Jones' suspension stems from his January arrest at a hotel in downtown Cincinnati, where he allegedly pushed a security guard, poked him in the eye and refused to comply with law enforcement officers.
Jones had faced misdemeanor charges of assault, disorderly conduct and obstructing official business and a felony count of harassment with a bodily substance for allegedly spitting on a nurse in jail, but most of the charges were dropped at the request of a Cincinnati prosecutor, who said the incident was just "drunken foolishness."
Jones pleaded guilty in May to the obstruction charge. He was sentenced to two days in jail, which had already been served.
The NFL told Jones in a letter that it watched video "of the tone, tenor and nature of your interactions with law enforcement at the site of your arrest, during transportation to the jail, and during the booking process." The league also said his actions reflected poorly on him, his family, the Bengals and the NFL.
"While it is our understanding that appropriate apologies have been publicly extended, they do not completely negate your behavior and admission of culpability for the underlying conduct," the NFL wrote.
In a statement, the Bengals said they had anticipated the suspension and were looking to move on.
"Our focus is on getting ready for the upcoming season," the Bengals said. "Adam will participate in training camp, and we are counting on him to help our team when he returns from suspension."
The Bengals host the Baltimore Ravens in Week 1. Jones would be allowed on Cincinnati's active roster the day after the game. He will be allowed to participate in preseason practices and games.
Jones has three days to appeal the suspension. His agent, Peter Schaffer, said they are reviewing all options in regard to a potential appeal.
Jones' participation in preseason games would be departure for the Bengals from last season, when linebacker Vontaze Burfict did not play in the preseason ahead of his three-game suspension to start the regular season.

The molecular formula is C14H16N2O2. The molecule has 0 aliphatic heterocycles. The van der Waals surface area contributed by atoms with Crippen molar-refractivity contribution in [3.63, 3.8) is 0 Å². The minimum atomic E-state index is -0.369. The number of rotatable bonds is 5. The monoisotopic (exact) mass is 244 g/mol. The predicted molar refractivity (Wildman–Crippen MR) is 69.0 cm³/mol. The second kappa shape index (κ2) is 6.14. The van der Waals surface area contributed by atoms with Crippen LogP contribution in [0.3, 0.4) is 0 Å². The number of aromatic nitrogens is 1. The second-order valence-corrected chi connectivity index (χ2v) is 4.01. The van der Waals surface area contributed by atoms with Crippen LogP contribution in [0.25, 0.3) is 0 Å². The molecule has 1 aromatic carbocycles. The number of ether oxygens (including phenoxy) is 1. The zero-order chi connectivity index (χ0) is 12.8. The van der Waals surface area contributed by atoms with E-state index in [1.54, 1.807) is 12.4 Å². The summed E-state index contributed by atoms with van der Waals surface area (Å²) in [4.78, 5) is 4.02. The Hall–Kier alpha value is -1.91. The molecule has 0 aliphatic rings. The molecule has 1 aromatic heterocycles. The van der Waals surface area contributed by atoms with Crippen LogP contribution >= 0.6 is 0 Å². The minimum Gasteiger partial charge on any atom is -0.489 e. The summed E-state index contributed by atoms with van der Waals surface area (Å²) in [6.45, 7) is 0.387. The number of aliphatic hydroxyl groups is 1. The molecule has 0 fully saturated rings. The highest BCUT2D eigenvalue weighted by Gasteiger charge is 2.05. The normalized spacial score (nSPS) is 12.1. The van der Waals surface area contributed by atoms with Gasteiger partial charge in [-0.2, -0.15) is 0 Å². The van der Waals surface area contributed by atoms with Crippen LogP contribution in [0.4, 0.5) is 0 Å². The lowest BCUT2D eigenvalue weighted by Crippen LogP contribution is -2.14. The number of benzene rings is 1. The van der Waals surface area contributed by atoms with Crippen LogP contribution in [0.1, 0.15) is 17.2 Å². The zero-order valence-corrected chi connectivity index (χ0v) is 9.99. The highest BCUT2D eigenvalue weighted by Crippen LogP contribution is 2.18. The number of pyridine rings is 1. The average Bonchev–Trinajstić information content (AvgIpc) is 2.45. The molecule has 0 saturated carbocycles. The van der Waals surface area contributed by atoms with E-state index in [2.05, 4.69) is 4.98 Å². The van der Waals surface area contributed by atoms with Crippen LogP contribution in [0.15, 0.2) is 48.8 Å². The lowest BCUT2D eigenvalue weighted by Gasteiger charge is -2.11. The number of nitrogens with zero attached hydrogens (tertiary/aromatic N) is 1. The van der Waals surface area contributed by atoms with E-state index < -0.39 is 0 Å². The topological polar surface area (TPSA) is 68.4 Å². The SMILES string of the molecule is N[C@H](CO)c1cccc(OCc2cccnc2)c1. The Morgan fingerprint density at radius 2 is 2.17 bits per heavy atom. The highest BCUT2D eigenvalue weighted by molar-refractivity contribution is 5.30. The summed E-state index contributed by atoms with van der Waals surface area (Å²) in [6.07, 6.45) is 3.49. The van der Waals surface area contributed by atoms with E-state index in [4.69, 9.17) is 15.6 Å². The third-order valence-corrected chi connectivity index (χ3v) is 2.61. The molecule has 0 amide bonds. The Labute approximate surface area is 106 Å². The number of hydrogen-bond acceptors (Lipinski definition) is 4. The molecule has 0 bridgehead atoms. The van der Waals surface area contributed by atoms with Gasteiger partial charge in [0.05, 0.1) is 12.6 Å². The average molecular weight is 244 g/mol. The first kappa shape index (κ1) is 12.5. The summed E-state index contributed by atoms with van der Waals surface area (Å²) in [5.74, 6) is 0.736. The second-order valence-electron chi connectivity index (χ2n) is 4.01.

In a video released by Cincinnati police, Jones was shown cursing at an officer in the back of a police car and telling him, "I hope you die tomorrow." Jones apologized in court for the incident.
Jones said he has been going to anger management classes and alcohol-related treatment since the arrest. He made headlines in April for yelling at a local reporter who asked questions about the arrest.
The 33-year-old has a history of off-the-field incidents, including one that almost ended his career. He was suspended without pay by the league for the 2007 season after an incident in a Las Vegas nightclub resulted in a man being paralyzed. Jones was later ordered to pay $12 million in damages to the victim.
Jones has been with the Bengals since 2010 and was voted a team captain for the first time in 2016. Bengals owner Mike Brown publicly stood by him after the arrest.
"He knows full well what he has done to himself," Brown had told Bengals.com and the Cincinnati Enquirer as part of his statement. "He regrets it. But it's been made into a public issue, and maybe I am overly tolerant. If so, so be it."